A study by a North Carolina State University zoologist and colleagues from the University of Florida and Allegheny College says that landscape corridors – strips of land connecting separated areas of similar habitat – are effective in promoting animal and plant seed movement to help sustain diversity and dispersal of native animals and plants.
An example of a landscape corridor connecting two patches of habitat at the Savannah River Site National Environmental Research Park.
In addition, says Dr. Nick Haddad, associate professor of zoology at NC State and a co-author of the paper describing the research, the study shows that easy-to-measure animal behaviors can serve as predictors for whether landscape corridors will be effective dispersal mechanisms for those specific animals and the plants they eat.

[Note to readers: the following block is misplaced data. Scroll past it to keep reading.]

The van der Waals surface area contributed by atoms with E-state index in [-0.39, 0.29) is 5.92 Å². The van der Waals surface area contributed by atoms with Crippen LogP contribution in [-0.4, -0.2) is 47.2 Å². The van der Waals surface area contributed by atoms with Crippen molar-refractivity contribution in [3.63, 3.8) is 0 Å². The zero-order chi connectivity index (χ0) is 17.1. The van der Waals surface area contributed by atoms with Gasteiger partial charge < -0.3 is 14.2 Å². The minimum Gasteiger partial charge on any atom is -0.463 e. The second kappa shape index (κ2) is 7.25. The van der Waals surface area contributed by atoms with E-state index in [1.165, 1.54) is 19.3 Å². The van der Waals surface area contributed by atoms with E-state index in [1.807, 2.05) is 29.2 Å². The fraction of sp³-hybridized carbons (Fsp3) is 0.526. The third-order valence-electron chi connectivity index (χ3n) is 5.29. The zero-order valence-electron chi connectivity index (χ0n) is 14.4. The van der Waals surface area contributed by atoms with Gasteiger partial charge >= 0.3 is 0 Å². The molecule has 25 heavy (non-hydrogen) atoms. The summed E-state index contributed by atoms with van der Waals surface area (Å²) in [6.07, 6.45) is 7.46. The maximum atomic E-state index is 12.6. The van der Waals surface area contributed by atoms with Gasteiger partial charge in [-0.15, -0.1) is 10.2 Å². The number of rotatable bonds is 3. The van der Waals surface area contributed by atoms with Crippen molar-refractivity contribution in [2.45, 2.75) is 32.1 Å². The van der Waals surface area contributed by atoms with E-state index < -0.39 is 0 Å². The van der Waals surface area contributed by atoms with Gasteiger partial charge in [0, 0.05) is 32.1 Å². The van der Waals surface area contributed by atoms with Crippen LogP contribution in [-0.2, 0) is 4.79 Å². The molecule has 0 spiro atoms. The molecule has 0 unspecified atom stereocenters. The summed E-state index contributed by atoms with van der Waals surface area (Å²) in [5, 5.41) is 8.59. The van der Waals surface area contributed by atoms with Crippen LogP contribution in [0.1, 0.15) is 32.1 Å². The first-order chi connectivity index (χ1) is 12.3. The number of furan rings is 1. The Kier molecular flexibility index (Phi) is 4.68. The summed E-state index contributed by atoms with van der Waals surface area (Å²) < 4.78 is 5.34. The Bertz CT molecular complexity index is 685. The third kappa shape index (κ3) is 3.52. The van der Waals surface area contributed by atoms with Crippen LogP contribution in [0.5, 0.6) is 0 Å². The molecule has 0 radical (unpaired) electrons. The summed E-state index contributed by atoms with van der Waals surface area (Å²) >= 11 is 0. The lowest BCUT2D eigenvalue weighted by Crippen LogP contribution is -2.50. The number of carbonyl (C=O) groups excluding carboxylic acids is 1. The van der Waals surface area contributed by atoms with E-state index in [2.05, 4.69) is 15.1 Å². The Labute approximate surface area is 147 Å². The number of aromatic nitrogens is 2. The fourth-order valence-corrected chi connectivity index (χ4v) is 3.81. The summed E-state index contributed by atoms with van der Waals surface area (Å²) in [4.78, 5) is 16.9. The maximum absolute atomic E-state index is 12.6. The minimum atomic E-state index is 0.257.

The research is published in the July 1 edition of Science.
Dr. Nick Haddad | EurekAlert!
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